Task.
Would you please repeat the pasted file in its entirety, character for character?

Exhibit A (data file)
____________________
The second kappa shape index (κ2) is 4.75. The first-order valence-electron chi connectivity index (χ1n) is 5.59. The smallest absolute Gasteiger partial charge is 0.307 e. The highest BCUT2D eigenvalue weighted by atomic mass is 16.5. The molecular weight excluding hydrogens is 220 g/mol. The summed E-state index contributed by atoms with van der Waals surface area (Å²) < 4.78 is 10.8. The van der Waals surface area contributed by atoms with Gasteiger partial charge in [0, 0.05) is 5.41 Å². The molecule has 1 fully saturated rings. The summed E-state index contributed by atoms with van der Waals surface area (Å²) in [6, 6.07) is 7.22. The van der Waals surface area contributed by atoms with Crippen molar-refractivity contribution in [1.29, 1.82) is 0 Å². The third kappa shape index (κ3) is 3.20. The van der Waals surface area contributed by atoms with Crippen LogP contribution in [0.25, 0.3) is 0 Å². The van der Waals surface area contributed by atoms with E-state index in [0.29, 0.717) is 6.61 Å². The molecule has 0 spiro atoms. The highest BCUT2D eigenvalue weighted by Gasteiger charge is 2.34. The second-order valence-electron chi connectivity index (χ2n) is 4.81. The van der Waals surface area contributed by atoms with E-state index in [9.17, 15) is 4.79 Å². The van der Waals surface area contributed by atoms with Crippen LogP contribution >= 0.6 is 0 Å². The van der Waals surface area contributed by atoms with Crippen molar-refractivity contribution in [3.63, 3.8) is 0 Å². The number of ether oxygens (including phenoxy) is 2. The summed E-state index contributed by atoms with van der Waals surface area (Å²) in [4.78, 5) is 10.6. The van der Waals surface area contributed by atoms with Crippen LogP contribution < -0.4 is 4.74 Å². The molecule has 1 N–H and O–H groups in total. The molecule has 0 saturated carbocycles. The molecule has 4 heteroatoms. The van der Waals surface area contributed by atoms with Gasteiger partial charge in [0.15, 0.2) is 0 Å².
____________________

The second kappa shape index (κ2) is 4.75. The first-order valence-electron chi connectivity index (χ1n) is 5.59. The smallest absolute Gasteiger partial charge is 0.307 e. The highest BCUT2D eigenvalue weighted by atomic mass is 16.5. The molecular weight excluding hydrogens is 220 g/mol. The summed E-state index contributed by atoms with van der Waals surface area (Å²) < 4.78 is 10.8. The van der Waals surface area contributed by atoms with Gasteiger partial charge in [0, 0.05) is 5.41 Å². The molecule has 1 fully saturated rings. The summed E-state index contributed by atoms with van der Waals surface area (Å²) in [6, 6.07) is 7.22. The van der Waals surface area contributed by atoms with Crippen molar-refractivity contribution in [1.29, 1.82) is 0 Å². The third kappa shape index (κ3) is 3.20. The van der Waals surface area contributed by atoms with Crippen LogP contribution in [0.25, 0.3) is 0 Å². The van der Waals surface area contributed by atoms with E-state index in [0.29, 0.717) is 6.61 Å². The molecule has 0 spiro atoms. The highest BCUT2D eigenvalue weighted by Gasteiger charge is 2.34. The second-order valence-electron chi connectivity index (χ2n) is 4.81. The van der Waals surface area contributed by atoms with E-state index in [9.17, 15) is 4.79 Å². The van der Waals surface area contributed by atoms with Crippen LogP contribution >= 0.6 is 0 Å². The van der Waals surface area contributed by atoms with Crippen molar-refractivity contribution in [3.63, 3.8) is 0 Å². The number of ether oxygens (including phenoxy) is 2. The summed E-state index contributed by atoms with van der Waals surface area (Å²) in [4.78, 5) is 10.6. The van der Waals surface area contributed by atoms with Crippen LogP contribution < -0.4 is 4.74 Å². The molecule has 1 N–H and O–H groups in total. The molecule has 0 saturated carbocycles. The molecule has 4 heteroatoms. The van der Waals surface area contributed by atoms with Gasteiger partial charge in [0.15, 0.2) is 0 Å².